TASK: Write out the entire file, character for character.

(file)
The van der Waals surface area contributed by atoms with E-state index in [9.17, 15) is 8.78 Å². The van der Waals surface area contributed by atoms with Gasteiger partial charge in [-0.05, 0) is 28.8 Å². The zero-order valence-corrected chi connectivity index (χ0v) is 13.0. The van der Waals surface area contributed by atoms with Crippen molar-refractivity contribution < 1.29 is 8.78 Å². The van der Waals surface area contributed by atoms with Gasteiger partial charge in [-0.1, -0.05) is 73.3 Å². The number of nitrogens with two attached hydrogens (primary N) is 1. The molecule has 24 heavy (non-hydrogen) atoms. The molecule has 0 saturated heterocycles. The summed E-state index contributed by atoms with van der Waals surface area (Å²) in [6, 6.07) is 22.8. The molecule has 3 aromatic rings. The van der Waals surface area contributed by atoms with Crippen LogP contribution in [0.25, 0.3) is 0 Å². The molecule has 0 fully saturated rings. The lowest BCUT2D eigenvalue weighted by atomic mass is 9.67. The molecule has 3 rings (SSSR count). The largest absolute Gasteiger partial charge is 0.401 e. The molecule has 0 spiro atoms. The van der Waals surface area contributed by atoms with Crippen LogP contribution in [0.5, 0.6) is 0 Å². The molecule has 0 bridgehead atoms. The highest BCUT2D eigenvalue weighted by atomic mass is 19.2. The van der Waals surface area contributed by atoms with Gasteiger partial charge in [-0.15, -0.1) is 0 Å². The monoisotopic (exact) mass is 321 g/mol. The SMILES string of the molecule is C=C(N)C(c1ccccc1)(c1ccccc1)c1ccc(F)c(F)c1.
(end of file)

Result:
The van der Waals surface area contributed by atoms with E-state index in [9.17, 15) is 8.78 Å². The van der Waals surface area contributed by atoms with Gasteiger partial charge in [-0.05, 0) is 28.8 Å². The zero-order valence-corrected chi connectivity index (χ0v) is 13.0. The van der Waals surface area contributed by atoms with Crippen molar-refractivity contribution < 1.29 is 8.78 Å². The van der Waals surface area contributed by atoms with Gasteiger partial charge in [-0.1, -0.05) is 73.3 Å². The number of nitrogens with two attached hydrogens (primary N) is 1. The molecule has 24 heavy (non-hydrogen) atoms. The molecule has 0 saturated heterocycles. The summed E-state index contributed by atoms with van der Waals surface area (Å²) in [6, 6.07) is 22.8. The molecule has 3 aromatic rings. The van der Waals surface area contributed by atoms with Crippen LogP contribution in [0.25, 0.3) is 0 Å². The molecule has 0 fully saturated rings. The lowest BCUT2D eigenvalue weighted by atomic mass is 9.67. The molecule has 3 rings (SSSR count). The largest absolute Gasteiger partial charge is 0.401 e. The molecule has 0 spiro atoms. The van der Waals surface area contributed by atoms with Crippen LogP contribution in [0.5, 0.6) is 0 Å². The molecule has 0 bridgehead atoms. The highest BCUT2D eigenvalue weighted by atomic mass is 19.2. The van der Waals surface area contributed by atoms with Gasteiger partial charge in [-0.15, -0.1) is 0 Å². The monoisotopic (exact) mass is 321 g/mol. The SMILES string of the molecule is C=C(N)C(c1ccccc1)(c1ccccc1)c1ccc(F)c(F)c1.